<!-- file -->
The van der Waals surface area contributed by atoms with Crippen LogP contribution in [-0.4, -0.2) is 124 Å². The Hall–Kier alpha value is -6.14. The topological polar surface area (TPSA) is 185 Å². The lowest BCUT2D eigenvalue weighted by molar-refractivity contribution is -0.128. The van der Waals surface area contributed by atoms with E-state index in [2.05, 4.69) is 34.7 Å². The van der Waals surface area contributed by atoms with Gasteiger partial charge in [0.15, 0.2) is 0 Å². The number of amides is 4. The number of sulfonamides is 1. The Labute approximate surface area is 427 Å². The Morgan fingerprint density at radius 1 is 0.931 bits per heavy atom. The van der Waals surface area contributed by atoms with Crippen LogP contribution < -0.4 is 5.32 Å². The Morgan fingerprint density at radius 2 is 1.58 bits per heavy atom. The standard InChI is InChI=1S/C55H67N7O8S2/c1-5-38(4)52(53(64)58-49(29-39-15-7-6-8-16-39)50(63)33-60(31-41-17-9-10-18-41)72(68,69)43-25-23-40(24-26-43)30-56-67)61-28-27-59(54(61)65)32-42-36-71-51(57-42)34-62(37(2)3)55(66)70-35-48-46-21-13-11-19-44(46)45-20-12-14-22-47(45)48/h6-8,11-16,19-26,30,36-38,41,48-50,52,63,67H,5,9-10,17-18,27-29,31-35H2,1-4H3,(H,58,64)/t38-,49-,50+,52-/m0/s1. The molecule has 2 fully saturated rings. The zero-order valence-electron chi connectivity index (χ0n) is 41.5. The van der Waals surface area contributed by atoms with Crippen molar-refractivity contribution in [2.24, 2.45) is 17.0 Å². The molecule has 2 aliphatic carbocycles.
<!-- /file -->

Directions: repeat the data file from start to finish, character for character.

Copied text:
The van der Waals surface area contributed by atoms with Crippen LogP contribution in [-0.4, -0.2) is 124 Å². The Hall–Kier alpha value is -6.14. The topological polar surface area (TPSA) is 185 Å². The lowest BCUT2D eigenvalue weighted by molar-refractivity contribution is -0.128. The van der Waals surface area contributed by atoms with E-state index in [2.05, 4.69) is 34.7 Å². The van der Waals surface area contributed by atoms with Gasteiger partial charge in [0.15, 0.2) is 0 Å². The number of amides is 4. The number of sulfonamides is 1. The Labute approximate surface area is 427 Å². The Morgan fingerprint density at radius 1 is 0.931 bits per heavy atom. The van der Waals surface area contributed by atoms with Crippen LogP contribution < -0.4 is 5.32 Å². The Morgan fingerprint density at radius 2 is 1.58 bits per heavy atom. The standard InChI is InChI=1S/C55H67N7O8S2/c1-5-38(4)52(53(64)58-49(29-39-15-7-6-8-16-39)50(63)33-60(31-41-17-9-10-18-41)72(68,69)43-25-23-40(24-26-43)30-56-67)61-28-27-59(54(61)65)32-42-36-71-51(57-42)34-62(37(2)3)55(66)70-35-48-46-21-13-11-19-44(46)45-20-12-14-22-47(45)48/h6-8,11-16,19-26,30,36-38,41,48-50,52,63,67H,5,9-10,17-18,27-29,31-35H2,1-4H3,(H,58,64)/t38-,49-,50+,52-/m0/s1. The molecule has 2 fully saturated rings. The zero-order valence-electron chi connectivity index (χ0n) is 41.5. The van der Waals surface area contributed by atoms with Crippen molar-refractivity contribution in [2.24, 2.45) is 17.0 Å². The molecule has 2 aliphatic carbocycles.